In this case, the first server handled tickers from A through BF. And when BATS went public yesterday, BATS own ticker was handled on the first server. Being the first day of listing, even a relatively obscure stock like BATS generated a lot of orders and executions - threatening to bring down the system.

To handle this, someone tried to update the multiplier on BATS - to 1000 - on the first server - but because of fat fingers (or because of some sinister motive) hit return before the full update statement was typed in. Some thing like "UPDATE SecMaster SET Multiplier = 1000" instead of "Update SecMaster SET Multiplier = 1000 Where Code = 'BATS'".

Boom - all orders on that server got multiplied by a 1000 - so even a normally innocuous order to sell 100 shares of AAPL at market, got converted into an order to sell 100,000 shares of AAPL at market.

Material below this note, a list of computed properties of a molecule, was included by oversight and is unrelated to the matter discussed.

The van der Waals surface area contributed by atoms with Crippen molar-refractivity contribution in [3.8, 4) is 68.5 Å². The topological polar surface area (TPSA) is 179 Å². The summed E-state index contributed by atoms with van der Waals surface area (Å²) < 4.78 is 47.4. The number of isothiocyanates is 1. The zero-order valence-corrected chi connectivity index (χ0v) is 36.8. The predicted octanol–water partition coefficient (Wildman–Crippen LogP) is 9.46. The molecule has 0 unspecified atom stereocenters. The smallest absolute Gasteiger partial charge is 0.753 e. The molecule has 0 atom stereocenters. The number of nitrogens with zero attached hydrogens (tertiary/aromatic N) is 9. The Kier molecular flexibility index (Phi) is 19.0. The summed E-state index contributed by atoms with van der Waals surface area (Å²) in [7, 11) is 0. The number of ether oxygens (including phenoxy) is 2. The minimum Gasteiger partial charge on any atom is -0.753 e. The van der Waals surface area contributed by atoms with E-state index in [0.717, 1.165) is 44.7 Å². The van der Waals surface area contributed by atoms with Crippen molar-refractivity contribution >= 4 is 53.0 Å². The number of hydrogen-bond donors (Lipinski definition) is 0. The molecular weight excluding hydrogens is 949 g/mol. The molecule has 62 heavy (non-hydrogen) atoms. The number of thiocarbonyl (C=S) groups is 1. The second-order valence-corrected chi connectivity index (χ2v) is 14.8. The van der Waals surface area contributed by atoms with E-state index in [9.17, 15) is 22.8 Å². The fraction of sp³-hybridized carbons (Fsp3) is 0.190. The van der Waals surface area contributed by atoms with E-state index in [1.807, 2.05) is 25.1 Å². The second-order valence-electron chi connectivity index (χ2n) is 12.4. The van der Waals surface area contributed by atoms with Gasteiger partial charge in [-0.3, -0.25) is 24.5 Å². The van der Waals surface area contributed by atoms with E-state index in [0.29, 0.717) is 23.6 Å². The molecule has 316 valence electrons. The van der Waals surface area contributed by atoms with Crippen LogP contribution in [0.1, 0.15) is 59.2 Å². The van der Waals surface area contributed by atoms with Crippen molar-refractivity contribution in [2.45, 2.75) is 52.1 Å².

The thing is, systems like BATS have automated credit limit checkers - to ensure that no one trades more than what they are authorized to trade - so most of these multiplied orders got rejected by the credit check algo. However, in some cases where the customers had massive credit limits and relatively low credit exposures, the multiplied orders were approved by the credit checker - and sent on to the exchange. That's why the impact was seen only on some stocks and not on all stocks traded by that server.

The reason why BATS shares fell even though these errant orders were cancelled.